Airline lounges are 75 years old. The first one was an American Airlines lounge in New York.
- The original club opened in 1939. New York’s Mayor LaGuardia was criticized for having too big an office at New York LaGuardia airport so he rented out some of the space to American.
- They couldn’t name it “Admirals Club” because a judge determined people might think it was for Navy Admirals only, so it was named “Flagship Club” (American’s current lounges are Admirals Clubs while their first class lounges are Flagship Lounges).
- The second club was at Washington National airport. They weren’t allowed to serve alcohol, so they stored bottles for members. This practice continued until liquor laws were changed in 1970.
- American’s sales department gave out memberships, with paid memberships introduced in 1967 ($25 per year, or $250 for a lifetime membership).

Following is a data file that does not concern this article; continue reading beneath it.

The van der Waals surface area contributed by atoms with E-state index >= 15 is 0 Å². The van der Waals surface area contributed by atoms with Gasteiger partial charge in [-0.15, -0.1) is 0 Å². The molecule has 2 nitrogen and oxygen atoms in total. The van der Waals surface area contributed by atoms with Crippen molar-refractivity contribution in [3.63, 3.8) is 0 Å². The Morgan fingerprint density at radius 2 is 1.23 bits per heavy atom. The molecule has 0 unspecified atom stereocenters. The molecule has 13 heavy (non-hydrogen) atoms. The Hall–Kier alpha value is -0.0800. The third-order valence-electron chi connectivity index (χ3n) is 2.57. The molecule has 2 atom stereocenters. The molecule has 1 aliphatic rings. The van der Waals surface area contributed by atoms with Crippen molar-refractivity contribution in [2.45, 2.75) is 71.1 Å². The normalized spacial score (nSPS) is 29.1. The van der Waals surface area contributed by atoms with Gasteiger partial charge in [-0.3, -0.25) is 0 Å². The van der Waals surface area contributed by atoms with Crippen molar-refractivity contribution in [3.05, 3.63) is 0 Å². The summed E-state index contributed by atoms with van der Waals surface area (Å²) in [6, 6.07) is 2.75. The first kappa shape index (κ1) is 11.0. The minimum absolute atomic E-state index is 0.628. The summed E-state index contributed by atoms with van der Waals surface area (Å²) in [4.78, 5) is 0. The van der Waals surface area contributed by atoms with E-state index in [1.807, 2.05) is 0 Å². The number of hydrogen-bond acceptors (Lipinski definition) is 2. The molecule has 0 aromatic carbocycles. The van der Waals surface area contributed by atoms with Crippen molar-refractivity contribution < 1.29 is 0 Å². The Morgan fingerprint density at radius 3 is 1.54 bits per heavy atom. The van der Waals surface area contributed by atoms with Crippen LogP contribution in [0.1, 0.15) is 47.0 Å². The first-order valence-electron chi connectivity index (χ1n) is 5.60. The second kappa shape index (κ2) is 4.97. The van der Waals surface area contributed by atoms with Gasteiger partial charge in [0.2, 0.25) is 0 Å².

Paid memberships became the norm across the industry after a 1974 Civil Aeronautics Board ruling. Paid club memberships were an anti-discrimination measure — lounges were open to anyone willing to pay the fee.
Here’s American’s new airport lounge strategy. Unquestionably lounges have come a long way since the advent of the lounge 75 years ago.
In the US we have American Express Centurion lounges far exceeding what we’ve become used to.
Of course little can match the Thai Airways spa in the Bangkok airport.
.. or Lufthansa’s tarmac transfers.
Who knew that in some sense we have populist outrage over Fiorello LaGuardia’s airport office to thank?